In the early 1900's, a traveller, weary from drinking all night, arrived at the Oswego station and was partaking of breakfast in the station restaurant while waiting for his train. When the switcher began shifting cars, the man thought his train was leaving and ran to the steps, lost his footing and fell beneath the trucks. Luckily, he was able to pull his legs out just as the wheels ripped the sole off his shoe.
The O&W station in Oswego, NY was a two story brick structure, rectangular and very utilitarian and plain looking. It was located on East Bridge Street, across the street from the Oswego County courthouse. Both O&W trains and Rome, Watertown & Ogdensburg (later New York Central) trains passed this station, with the NYC trains continuing west to the NYC station on West Utica Street, across the river. While the volume of business at the O&W station probably never reached the capacity of the edifice, that didn't mean unusual things didn't happen there.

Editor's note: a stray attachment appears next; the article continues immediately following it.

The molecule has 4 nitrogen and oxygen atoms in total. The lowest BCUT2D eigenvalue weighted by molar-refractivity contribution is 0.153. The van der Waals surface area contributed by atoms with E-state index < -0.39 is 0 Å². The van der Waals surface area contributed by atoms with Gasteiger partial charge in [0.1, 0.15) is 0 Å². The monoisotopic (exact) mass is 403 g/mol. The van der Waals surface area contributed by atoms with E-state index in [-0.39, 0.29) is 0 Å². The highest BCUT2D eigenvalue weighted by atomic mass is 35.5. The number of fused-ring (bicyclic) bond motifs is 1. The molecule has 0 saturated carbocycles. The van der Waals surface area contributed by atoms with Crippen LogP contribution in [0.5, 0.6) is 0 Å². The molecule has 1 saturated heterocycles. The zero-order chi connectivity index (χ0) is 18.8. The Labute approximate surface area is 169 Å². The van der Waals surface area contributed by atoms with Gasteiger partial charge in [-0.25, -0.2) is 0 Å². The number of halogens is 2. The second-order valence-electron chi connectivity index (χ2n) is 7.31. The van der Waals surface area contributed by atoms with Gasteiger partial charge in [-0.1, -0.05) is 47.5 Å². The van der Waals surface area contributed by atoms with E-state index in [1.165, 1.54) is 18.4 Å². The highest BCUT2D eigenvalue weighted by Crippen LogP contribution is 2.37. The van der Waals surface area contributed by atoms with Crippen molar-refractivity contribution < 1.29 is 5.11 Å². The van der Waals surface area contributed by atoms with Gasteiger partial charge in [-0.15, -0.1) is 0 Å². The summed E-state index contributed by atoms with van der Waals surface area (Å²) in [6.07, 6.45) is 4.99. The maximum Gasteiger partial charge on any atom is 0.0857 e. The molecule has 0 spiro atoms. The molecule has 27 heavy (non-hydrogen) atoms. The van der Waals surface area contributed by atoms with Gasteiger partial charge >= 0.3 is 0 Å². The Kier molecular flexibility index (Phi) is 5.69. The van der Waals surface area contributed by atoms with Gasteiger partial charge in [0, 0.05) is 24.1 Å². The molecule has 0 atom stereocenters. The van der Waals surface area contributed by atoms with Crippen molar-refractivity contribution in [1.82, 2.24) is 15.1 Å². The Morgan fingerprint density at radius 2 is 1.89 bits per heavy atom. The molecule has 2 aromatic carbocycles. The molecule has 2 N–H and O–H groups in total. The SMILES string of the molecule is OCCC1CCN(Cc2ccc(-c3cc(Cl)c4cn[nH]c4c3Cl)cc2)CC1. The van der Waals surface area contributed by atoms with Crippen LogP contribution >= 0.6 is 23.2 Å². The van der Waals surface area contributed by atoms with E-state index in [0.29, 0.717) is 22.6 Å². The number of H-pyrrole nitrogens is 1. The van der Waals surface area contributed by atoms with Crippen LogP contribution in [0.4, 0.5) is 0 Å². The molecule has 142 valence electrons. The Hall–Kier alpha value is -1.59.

A more sobering incident occurred shortly thereafter in Oneida. Brakeman Alfred Adriance, working the rear of train #30 while switching, got his foot caught between the guard rail and the running rail of a switch. He gave the engineer a highball anyway and grabbed for a ladder on a passing boxcar. Alas, his grip was loose and he fell beneath the moving train, the wheels running up his back and crushing his head.